How did the GOP senators do? Josh Hawley--a very smart lawyer but without prosecutorial experience--got high marks for aggressively challenging Yates' non-credible denials that she knew, well, anything.
Lindsey Graham, on the other hand, has had extensive prosecutorial experience and has demonstrated that he's an adept cross examiner when he wants to be. After rewatching a portion of his questioning it strikes me that we need to ask ourselves exactly what Graham--as, in my view, the lead questioner--was trying to accomplish.
I have in the past suggested, repeatedly, that Graham coordinates his committee's activities with regard to the Russia Hoax with AG Bil Barr. In other words, Graham makes sure that he does nothing that might involve stepping on John Durham's toes in any way. And that means that Graham calls no witnesses until he gets a go ahead from Barr and Durham.
From this standpoint, what would be the purpose of these witness inteviews and, in particular, the Yates interview. Obviously it satisfies the senatorial need for a certain amount of grandstanding for their constituents. Beyond that, I suggest the serious purposes are strictly limited--no one should expect any witness before the senate to break down and abjectly admit to criminal wrongdoing. That happens in movies or on TV, and it may happen in plea negotiations, but Graham's goal in questioning Yates yesterday were likely more modest and closely circumscribed after consultation with Barr. Those purposes may well have been achieved in Graham's questioning.
What Graham was able do was to lock Yates in to a handful of fundamental admissions: She accepts the findings of the Horowitz report and would never have signed the Carter Page FISA application if she had known then what she admits now: that it was a fraud on the FISC.
At this point we don't know what Durham and Barr may have in mind for Sally Yates, but one thing I think we can be sure of: If she is at risk of prosecution it will almost certainly be with regard to the Carter Page FISA--more so than the Flynn case. By locking Yates in, under oath, to the position that she signed a fraudulent FISA application, Graham ensures that if Yates ever takes the stand in a court she will be left with only one defense: that she signed the Carter Page FISA application in good faith. Working against that defense could be other witnesses who may have already cooperated with Durham: James Baker, Trisha Anderson (who has testified in the past that Yates read the FISA application "line by line"), and even Andrew McCabe, who might take exception to being left holding the bag by himself.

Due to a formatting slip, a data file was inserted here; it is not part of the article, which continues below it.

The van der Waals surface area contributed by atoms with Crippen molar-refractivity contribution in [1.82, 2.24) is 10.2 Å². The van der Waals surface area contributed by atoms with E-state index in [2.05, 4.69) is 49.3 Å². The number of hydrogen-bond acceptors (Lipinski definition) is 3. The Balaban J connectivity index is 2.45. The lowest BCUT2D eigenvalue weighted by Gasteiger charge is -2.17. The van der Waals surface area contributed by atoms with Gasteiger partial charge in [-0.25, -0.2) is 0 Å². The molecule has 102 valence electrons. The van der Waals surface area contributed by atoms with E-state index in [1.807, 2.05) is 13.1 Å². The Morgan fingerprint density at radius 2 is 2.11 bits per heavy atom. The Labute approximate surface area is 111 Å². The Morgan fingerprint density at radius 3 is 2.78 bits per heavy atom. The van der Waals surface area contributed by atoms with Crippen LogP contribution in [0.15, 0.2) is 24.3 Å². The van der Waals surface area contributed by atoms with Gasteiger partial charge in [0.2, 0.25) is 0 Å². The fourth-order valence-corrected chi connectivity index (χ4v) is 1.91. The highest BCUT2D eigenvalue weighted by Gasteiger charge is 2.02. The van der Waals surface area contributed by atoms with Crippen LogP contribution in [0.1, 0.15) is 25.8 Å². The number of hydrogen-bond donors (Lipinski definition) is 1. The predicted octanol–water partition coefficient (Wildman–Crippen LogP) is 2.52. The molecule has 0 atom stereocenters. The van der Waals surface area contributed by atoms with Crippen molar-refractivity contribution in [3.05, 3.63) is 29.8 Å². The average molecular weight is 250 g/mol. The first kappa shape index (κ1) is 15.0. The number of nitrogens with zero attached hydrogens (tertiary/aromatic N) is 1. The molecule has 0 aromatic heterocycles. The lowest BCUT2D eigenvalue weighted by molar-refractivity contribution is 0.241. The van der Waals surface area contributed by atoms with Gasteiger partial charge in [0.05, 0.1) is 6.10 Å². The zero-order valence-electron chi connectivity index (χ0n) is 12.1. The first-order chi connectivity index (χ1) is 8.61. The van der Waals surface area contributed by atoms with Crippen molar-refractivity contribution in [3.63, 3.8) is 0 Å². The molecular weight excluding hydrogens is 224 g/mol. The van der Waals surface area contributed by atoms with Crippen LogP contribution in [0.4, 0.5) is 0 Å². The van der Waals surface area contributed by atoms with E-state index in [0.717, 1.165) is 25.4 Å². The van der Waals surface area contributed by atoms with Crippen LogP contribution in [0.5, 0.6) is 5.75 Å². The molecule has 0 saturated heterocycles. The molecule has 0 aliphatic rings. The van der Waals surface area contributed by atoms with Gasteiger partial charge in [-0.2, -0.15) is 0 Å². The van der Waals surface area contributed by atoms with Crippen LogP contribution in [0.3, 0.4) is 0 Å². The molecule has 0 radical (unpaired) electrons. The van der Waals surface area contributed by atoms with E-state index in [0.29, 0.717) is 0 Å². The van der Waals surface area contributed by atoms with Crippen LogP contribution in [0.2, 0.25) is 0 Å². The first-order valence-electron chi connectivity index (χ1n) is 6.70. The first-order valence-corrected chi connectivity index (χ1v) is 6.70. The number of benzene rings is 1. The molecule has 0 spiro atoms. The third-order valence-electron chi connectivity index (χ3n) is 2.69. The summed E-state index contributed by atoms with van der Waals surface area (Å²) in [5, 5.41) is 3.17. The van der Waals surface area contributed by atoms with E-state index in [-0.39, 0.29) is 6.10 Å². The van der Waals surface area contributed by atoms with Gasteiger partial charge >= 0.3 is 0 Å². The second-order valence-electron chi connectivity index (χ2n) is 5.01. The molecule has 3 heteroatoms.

All of these witnesses--and quite possibly more--may be in a position to testify that, contrary to Yates's claims of ignorance, Yates was intimately involved in vetting an application that she has now admitted was fraudulent. It's true that Yates probably has going for her the presumed fact that she was not aware of the results of the Danchenko interview (Yates was fired on January 30, 2017). That, however, is by no means a complete defense for someone who signed a document that claims to have been verified and factual to the best of the signer's knowledge. Not if she was as intimately involved in the process as these other witnesses likely will be able to say that she was.
That doesn't necessarily mean Yates will be prosecuted. Durham may, for example, hold prosecution over her as a threat to induce Yates to provide other relevant testimony. If so, Graham's question may have served a purpose.
Now, watch this brief clip of Graham questioning Yates. Note that, without raising his voice, he boxes Yates in to the position that he wants her in, and she wants to avoid. Note also the expression on Devin Nunes' face at the end of the video segment--he seems to understand what's going on. Start at 6:50: